15. InsolentGnome

    Deep Blue(formally G-Frame) - Scratch Build (completed)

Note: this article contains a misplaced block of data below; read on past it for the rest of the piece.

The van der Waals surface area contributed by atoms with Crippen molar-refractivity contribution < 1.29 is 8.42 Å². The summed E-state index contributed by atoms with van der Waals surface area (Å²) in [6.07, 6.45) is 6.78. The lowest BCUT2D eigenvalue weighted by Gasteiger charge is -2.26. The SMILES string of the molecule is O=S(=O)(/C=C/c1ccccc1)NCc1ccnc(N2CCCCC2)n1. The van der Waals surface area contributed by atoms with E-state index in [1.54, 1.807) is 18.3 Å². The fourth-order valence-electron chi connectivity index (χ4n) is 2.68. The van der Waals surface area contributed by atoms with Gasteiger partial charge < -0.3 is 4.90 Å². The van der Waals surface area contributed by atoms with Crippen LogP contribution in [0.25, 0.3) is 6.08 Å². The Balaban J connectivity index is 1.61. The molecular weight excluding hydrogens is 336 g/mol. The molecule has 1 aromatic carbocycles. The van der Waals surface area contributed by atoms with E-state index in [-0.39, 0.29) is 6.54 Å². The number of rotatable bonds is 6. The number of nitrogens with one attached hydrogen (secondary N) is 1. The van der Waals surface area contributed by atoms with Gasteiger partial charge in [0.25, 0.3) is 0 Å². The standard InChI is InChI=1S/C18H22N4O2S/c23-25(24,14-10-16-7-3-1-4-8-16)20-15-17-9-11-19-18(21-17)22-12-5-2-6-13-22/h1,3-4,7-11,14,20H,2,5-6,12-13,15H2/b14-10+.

Yeah, so I've been a bit distracted lately. An InWin 301 project, two 303's, a trip to Taiwan and then Indiana(talk about polar opposites), starting a new fiberglass repair business, aaaand cleaning out the shop behind my house to move my business to so I can stop paying rent for where I'm at now. Jesus, I'm going crazy. Slowly but surely I've been working on getting the side panels just right so I can continue on with the frame project. QuakeCon being in a month is definitely a motivator now as well. So let's get into the build...I liked the panels. But with just the shellac, they weren't shiny enough. And you know, who doesn't want to spend a month spraying clear and sanding? That was the first coat of I'm not even sure how many coats. Three, maybe four rounds of clear with a sanding in between the coats. Why so many coats? There were a few high spots here and there and I wanted to fill in any chips, etc. What really added to the time was laying them down and only clearing one side at a time, but this also allowed me to really lay on the clear. And the color was looking awesome. After getting all the coats I wanted on one side, I taped it off so I could clear the other side without dealing with a lot of overspray. In between coats I was using 220 and 320 grit paper to knock the clear down fast, on this last round, it was pretty smooth to start with so I went with 800 for my first pass. I figure less chance of missing scratches that compound won't get out. After the 800 grit, I went to 1000 grit and 3000 grit with my new toy. I've got an air 3" polisher, but it was so nice not having to listen to the compressor kick on. My new fiberglass repair business has it's perks. Now don't worry, after all that sanding, I'm totally going to hit them with some compound to get them sparkling, but for now, they're shiny enough. And I need something to do while the router is running later anyways. While getting the panels ready, I re-thought my threaded rod idea. It's just such a pain to thread everything on and I figured there had to be a source for 1/4" studs out there. While looking, I ran across 1/4" set screws which hadn't even crossed my mind, but they're perfect. Now with everything sanded and the set screws in hand, I can do some assembly and get some measurements for the next pieces I have to make. The thing is turning into a monstrosity, but at least it's a good looking monster, LOL! Thanks for following along y'all!